Conflicts of Interest in Joint Ventures – the Rights of “Consenting Adults”

This is the second post this week on COIs involving specific types of business organizations – the first post was on non-profits.  This coming weekend we’ll look at some of the COI stories that have been in the news of late and next week we will resume our series on ways to assess COI risks.

In an earlier post on the murky legal landscape regarding COIs we noted that the fiduciary duty of loyalty operates as a “default” in certain circumstances – imposing various COI-related obligations in the absence of an agreement to the contrary.  But when, one might ask, would anyone give up a duty to be treated in a less than loyal way?  One example lies in the area of joint ventures.

The governance and operation of JVs can certainly raise conflict of interest concerns. For an employee of  a JV’s co-owner who is either on the JV’s board or is seconded to the JV whose interests to be treated paramount?  Given the inherent tension in situations of this sort, those involved have good reason to clearly articulate applicable duties and expectations.

Indeed, as noted in recent Gibson Dunn publication Recent Trends in Joint Venture Governance : “Partners negotiating joint ventures are spending increasing amounts of time developing codes of conduct and policies regarding conflicts of interest.  These codes and policies are intended to legislate how business dealings between the joint venture company and a venture partner or its affiliates will be conducted and define the rights and responsibilities of the joint venture company and the venture partners regarding corporate opportunities.  They often reflect the nature of the industry in which the particular joint venture will operate.  In technical joint ventures, for example, the focus of conflict of interest policies is often the ownership, use and commercialization of intellectual property rights.”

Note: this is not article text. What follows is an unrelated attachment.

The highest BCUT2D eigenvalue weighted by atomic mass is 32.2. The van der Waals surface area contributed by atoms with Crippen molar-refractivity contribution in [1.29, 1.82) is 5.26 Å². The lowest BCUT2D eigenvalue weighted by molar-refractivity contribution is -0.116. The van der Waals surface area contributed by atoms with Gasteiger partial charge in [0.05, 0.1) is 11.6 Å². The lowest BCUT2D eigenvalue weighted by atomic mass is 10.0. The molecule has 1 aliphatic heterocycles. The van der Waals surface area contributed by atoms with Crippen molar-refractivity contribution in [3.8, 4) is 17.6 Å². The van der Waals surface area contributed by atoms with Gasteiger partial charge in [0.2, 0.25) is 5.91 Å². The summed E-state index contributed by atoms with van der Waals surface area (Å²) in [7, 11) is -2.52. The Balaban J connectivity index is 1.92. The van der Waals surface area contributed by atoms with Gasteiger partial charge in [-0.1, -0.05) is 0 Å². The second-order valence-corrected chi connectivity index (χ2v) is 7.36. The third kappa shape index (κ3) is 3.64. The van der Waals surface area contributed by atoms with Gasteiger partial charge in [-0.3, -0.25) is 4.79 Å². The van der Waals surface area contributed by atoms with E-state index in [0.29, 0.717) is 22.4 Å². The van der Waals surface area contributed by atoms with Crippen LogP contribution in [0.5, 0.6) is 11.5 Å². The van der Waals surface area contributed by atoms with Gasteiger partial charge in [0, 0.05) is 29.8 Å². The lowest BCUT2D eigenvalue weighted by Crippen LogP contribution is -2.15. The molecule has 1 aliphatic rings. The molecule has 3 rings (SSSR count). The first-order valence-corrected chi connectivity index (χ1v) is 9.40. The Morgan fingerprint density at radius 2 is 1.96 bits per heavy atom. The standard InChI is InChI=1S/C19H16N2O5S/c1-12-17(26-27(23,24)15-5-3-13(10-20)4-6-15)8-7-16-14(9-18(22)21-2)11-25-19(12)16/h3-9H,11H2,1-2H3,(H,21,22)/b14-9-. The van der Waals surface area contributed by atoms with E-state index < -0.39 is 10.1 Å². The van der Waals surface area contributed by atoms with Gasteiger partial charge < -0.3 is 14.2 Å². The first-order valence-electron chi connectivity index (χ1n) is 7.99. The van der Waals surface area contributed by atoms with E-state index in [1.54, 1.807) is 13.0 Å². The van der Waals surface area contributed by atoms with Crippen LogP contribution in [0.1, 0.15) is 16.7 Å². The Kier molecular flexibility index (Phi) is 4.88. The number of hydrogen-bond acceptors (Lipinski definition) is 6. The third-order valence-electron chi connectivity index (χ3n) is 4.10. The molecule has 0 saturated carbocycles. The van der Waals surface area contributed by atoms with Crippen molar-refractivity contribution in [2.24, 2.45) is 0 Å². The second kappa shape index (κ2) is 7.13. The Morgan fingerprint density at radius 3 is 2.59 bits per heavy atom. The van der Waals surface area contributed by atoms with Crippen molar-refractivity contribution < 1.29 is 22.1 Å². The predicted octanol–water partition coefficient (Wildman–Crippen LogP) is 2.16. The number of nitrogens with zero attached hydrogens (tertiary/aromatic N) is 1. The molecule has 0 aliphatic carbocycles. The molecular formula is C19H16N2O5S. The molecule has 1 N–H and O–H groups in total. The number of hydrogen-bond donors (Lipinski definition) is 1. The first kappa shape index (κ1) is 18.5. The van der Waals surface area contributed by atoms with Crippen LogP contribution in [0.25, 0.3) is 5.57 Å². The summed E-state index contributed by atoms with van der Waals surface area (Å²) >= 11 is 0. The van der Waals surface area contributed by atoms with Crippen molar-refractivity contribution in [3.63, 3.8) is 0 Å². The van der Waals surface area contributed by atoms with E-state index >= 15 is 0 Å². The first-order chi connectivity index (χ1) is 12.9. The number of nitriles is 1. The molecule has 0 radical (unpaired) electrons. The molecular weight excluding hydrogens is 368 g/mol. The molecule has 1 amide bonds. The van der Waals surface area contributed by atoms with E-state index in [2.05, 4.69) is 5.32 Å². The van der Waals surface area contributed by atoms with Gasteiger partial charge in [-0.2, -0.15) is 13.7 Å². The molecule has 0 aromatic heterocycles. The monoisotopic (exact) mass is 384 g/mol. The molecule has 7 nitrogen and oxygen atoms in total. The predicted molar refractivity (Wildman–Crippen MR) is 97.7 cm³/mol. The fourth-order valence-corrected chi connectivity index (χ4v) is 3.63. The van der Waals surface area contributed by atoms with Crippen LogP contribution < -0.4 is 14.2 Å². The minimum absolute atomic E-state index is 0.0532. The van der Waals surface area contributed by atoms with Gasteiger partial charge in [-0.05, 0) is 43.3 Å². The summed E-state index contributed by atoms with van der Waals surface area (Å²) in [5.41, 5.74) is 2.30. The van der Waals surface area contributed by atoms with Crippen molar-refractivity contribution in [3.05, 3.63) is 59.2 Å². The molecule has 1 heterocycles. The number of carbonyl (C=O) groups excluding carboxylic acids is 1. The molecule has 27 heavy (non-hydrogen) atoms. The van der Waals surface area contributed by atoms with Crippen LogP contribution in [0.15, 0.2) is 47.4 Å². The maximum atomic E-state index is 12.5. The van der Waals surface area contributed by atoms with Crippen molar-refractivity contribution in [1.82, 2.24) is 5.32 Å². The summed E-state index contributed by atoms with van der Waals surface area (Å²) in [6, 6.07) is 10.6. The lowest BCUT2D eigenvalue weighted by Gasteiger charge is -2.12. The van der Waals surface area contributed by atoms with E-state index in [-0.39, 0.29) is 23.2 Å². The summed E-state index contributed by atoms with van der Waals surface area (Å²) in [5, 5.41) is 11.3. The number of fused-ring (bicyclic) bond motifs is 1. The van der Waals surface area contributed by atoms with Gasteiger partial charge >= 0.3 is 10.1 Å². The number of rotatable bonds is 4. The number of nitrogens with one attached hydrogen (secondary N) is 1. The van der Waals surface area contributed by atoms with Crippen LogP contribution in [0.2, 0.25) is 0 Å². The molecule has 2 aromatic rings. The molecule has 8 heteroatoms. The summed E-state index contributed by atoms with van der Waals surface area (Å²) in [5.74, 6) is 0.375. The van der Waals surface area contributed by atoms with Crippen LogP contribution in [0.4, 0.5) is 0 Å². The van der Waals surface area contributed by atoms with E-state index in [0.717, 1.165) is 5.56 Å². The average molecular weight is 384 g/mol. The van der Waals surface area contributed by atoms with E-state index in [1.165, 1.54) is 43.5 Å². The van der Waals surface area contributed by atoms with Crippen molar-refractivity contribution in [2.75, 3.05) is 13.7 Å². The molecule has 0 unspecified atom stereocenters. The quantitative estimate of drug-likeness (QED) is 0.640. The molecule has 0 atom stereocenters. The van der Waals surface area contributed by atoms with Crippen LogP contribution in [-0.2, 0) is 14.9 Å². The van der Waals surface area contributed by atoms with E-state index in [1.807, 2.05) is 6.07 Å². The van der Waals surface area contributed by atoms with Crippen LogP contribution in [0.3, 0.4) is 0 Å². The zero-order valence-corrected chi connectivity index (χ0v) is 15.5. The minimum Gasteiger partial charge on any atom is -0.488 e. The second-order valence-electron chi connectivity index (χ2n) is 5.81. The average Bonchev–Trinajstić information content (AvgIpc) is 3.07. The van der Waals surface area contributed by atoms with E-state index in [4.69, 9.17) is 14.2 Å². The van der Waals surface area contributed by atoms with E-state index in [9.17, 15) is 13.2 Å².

Additionally JV agreements sometimes directly address – and waive – fiduciary duties.  As the Gibson Dunn publication further notes: “The managing boards of joint venture companies also owe fiduciary duties to the venture partners under applicable law.  But venture partners generally have a direct voice on the board.  In addition, when they enter into the venture, they have the opportunity to negotiate specific contractual rights designed to protect their interests.  In fact, in many circumstances, they will waive their common law or statutory fiduciary protections, relying instead on a set of negotiated contractual protections.”

Bottom line: JV owners are considered “consenting adults” who can not only waive individual COIs but the right to be treated in a loyal way by their directors and employees.

I should emphasize that there is a whole host of compliance risks in JVs beyond COI ones.  And this recent post in Corporate Compliance Insights  –  “Joint Ventures and Compliance Risks: The Under-Discovered Country”  identifies  three categories of measures that companies should take to promote C&E in JV’s in which they invest: screening the contemplated JV partners; structuring the JV agreement to promote compliance; and once the JV is operational, having a C&E officer work on an ongoing basis with key company personnel who serve as JV board members or seconded employees in senior positions to manage compliance.

Also, this week Compliance Week is running a story “JV Compliance Takes Varsity Skills”; it is for subscribers only so I can’t link to it, but mention it as further indication that C&E issues surrounding JVs are a hot topic these days.

Finally, related to the issue of COIs and JVs is this post concerning COIs arising from serving on another company’s board of directors.

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